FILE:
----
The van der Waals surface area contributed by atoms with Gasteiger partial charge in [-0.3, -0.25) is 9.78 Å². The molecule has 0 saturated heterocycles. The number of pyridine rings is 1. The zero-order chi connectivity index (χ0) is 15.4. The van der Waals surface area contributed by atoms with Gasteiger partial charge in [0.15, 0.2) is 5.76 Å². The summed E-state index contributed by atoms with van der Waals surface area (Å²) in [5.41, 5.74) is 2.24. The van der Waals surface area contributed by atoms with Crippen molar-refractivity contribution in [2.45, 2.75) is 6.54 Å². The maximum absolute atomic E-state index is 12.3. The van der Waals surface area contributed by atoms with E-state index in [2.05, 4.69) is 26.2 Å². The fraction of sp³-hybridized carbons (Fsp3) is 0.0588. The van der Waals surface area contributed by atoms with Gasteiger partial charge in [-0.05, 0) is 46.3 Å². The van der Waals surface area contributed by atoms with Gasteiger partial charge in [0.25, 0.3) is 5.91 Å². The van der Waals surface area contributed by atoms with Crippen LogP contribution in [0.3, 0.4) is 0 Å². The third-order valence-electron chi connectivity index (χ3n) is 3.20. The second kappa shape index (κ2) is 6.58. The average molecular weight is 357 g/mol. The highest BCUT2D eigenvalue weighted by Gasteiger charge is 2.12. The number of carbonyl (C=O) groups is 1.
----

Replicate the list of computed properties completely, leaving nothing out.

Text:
The van der Waals surface area contributed by atoms with Gasteiger partial charge in [-0.3, -0.25) is 9.78 Å². The molecule has 0 saturated heterocycles. The number of pyridine rings is 1. The zero-order chi connectivity index (χ0) is 15.4. The van der Waals surface area contributed by atoms with Gasteiger partial charge in [0.15, 0.2) is 5.76 Å². The summed E-state index contributed by atoms with van der Waals surface area (Å²) in [5.41, 5.74) is 2.24. The van der Waals surface area contributed by atoms with Crippen molar-refractivity contribution in [2.45, 2.75) is 6.54 Å². The maximum absolute atomic E-state index is 12.3. The van der Waals surface area contributed by atoms with E-state index in [2.05, 4.69) is 26.2 Å². The fraction of sp³-hybridized carbons (Fsp3) is 0.0588. The van der Waals surface area contributed by atoms with Gasteiger partial charge in [-0.05, 0) is 46.3 Å². The van der Waals surface area contributed by atoms with Gasteiger partial charge in [0.25, 0.3) is 5.91 Å². The van der Waals surface area contributed by atoms with Crippen LogP contribution in [0.3, 0.4) is 0 Å². The third-order valence-electron chi connectivity index (χ3n) is 3.20. The second kappa shape index (κ2) is 6.58. The average molecular weight is 357 g/mol. The highest BCUT2D eigenvalue weighted by Gasteiger charge is 2.12. The number of carbonyl (C=O) groups is 1.